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Home Brew Forums > Home Brewing Beer > All Grain & Partial Mash Brewing > What's the deal with grains and "Max in batch" numbers?
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Old 01-09-2012, 09:47 PM   #1
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Default What's the deal with grains and "Max in batch" numbers?

I can get the idea with certain crystal malts and such - don't want to overdo it or the sweetness would be too much etc. But why does White Wheat have a Max in Batch of 60% in Beersmith (Northernbrewer says 50%) and Weyermann Pale wheat has up to 80%? I see White Wheat is listed as having higher diastatic potential so I see it's not a need for base malts to help conversion.

So what is the full deal with those numbers? Why would I not want to do a hefe with 65% white wheat malt? Or are these numbers not really all that much to be concerned about?


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Old 01-09-2012, 10:02 PM   #2
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maybe it's one of those vestigial thoughts from when malts weren't as modified and wheat malt couldn't convert itself. plenty of people have done 100% wheat batches BIAB. however traditional all grain brewers are weary of 100% wheat mashes because it could cause a stuck sparge.

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Old 01-09-2012, 10:06 PM   #3
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Yeah I've seen people do 100% wheats before and know they are possible as wheat has enough diastatic potential to convert itself - but that just makes the max in batch thing all the more confusing. I just can't get how one wheat is listed as up to 80% and another is listed at 50-60% depending on the source. Just would love to know what that is all about


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Old 01-09-2012, 10:09 PM   #4
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I think it has more to do with sparging than diastase.

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Old 01-09-2012, 10:11 PM   #5
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Originally Posted by GilaMinumBeer View Post
I think it has more to do with sparging than diastase.
If that were the case why would Special B only have a 10% max in batch or 20% for C60?


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Old 01-10-2012, 03:50 PM   #6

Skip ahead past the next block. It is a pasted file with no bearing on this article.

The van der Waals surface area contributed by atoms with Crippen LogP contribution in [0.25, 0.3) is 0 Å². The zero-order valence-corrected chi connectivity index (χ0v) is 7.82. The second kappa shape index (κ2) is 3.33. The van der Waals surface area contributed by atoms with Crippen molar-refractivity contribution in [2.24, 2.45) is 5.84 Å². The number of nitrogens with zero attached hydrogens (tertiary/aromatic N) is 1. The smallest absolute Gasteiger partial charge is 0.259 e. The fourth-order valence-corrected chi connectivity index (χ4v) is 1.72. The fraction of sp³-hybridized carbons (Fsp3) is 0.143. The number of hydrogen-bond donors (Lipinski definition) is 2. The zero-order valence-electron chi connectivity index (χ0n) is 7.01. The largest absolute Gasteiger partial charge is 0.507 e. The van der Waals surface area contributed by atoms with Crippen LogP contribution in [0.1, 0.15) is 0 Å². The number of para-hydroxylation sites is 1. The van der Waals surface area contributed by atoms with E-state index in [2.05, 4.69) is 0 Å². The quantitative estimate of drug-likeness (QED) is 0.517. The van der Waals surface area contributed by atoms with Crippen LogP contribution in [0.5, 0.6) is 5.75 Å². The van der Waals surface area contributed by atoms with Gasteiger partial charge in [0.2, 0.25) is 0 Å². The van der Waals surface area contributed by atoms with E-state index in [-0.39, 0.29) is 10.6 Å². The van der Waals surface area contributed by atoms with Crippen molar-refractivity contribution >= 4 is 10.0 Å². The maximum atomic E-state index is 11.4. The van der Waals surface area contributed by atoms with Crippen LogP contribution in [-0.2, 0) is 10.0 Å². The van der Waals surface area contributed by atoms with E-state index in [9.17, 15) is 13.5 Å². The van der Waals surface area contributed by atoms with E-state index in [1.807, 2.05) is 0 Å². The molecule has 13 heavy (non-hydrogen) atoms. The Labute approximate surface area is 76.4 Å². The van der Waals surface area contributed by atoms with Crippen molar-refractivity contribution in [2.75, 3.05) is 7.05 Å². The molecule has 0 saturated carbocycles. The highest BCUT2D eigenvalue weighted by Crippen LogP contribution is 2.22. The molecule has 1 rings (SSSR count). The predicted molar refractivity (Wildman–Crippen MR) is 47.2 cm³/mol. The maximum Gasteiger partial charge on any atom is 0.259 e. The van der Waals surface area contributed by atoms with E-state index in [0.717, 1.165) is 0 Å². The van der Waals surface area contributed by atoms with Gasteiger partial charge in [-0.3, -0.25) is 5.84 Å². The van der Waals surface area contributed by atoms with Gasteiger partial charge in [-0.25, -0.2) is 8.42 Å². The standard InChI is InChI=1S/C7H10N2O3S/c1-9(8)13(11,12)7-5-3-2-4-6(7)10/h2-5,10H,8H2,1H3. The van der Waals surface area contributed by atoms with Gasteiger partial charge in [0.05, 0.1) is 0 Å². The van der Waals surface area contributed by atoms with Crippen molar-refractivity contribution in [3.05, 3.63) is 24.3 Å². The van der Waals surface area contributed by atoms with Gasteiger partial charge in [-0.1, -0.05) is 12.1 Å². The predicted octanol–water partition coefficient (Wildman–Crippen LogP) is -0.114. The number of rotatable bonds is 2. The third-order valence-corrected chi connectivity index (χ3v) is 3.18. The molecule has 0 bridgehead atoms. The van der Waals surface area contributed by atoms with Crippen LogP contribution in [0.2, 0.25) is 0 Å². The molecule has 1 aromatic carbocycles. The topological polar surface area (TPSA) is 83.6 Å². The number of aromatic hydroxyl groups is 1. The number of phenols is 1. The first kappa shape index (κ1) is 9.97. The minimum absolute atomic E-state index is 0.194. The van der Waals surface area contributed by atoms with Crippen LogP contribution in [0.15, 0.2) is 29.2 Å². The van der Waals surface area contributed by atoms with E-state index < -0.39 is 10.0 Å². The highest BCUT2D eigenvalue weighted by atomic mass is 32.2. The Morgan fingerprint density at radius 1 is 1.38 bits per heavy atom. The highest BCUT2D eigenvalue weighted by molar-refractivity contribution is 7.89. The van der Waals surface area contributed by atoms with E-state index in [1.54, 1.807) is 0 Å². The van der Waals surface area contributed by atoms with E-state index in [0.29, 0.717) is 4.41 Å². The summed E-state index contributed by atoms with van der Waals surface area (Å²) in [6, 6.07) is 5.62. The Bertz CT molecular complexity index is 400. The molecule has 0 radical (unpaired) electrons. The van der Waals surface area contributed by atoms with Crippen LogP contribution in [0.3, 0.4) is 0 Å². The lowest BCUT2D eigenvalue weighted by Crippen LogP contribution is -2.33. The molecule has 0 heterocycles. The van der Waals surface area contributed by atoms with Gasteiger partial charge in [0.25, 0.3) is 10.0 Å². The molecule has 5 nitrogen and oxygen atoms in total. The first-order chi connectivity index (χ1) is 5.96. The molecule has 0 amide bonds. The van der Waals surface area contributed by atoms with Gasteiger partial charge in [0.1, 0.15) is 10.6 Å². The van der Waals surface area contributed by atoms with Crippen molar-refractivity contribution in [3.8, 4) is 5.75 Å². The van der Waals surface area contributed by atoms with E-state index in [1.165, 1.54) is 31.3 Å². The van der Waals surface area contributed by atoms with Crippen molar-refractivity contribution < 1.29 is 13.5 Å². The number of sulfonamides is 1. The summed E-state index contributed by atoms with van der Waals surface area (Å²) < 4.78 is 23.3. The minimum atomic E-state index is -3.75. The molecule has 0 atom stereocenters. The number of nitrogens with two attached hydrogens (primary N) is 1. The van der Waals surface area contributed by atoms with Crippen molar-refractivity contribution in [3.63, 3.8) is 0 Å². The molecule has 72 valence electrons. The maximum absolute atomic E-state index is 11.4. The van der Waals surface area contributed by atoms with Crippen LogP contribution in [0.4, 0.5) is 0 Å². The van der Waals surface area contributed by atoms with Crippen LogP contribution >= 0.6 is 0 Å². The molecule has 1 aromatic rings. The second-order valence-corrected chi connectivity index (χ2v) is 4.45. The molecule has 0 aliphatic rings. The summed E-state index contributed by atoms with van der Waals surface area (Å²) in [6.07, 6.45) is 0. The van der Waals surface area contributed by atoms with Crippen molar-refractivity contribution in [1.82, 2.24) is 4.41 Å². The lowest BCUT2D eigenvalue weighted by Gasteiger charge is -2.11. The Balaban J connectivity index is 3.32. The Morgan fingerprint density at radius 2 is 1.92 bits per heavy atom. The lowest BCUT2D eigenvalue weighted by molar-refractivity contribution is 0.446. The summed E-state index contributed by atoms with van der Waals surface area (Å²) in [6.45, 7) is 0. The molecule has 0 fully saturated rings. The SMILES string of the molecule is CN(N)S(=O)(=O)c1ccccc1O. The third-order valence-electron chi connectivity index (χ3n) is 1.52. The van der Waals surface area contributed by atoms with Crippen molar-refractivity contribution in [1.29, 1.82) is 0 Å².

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No one??


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Old 01-10-2012, 03:59 PM   #7
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Quote:
Originally Posted by Tinga View Post
maybe it's one of those vestigial thoughts from when malts weren't as modified and wheat malt couldn't convert itself.
Despite this thought, I believe it still has to do with the Diastic power of the malt and its ability to convert.
American Homebrewers Association

Some wheat malts may be able to convert, but probably not as efficiently as they could. Because of how roasted Special B is, it can't convert itself. Hence the 10%. I'm not 100% sure how that translates to BIAB or steeping this in an extract though.

Maybe the % to use is more for an AG brewer to note, but it does have to do with its ability to convert starches to sugars.
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Old 01-10-2012, 04:51 PM   #8
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Maybe the % to use is more for an AG brewer to note, but it does have to do with its ability to convert starches to sugars.
But if that were the case then why couldn't 20% Special B be used if you were using 80% 2-row with it? That would certainly allow more than enough diastatic power. I'm thinking it's a recommended balance kind of thing, like "Don't add more than xxx or else...." but that still wouldn't explain the wheat thing. With oats I can get it, they have higher oil and fat content and such, so I've read in "Designing Great Beers", but with some other malts I don't exactly get it.


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Old 01-10-2012, 06:36 PM   #9
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Originally Posted by luke2080 View Post
Despite this thought, I believe it still has to do with the Diastic power of the malt and its ability to convert.
American Homebrewers Association

Some wheat malts may be able to convert, but probably not as efficiently as they could. ....
No way. Wheat malt has an incredible amount of DP. Much more than pils and maris otter.

I think it's just a general guideline for people new to recipe formulation more than anything else and in no way is it law.
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Old 01-10-2012, 09:44 PM   #10
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Quote:
Originally Posted by Rev2010 View Post
If that were the case why would Special B only have a 10% max in batch or 20% for C60?


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Because I think the author is using the percentages in different context per grain type.
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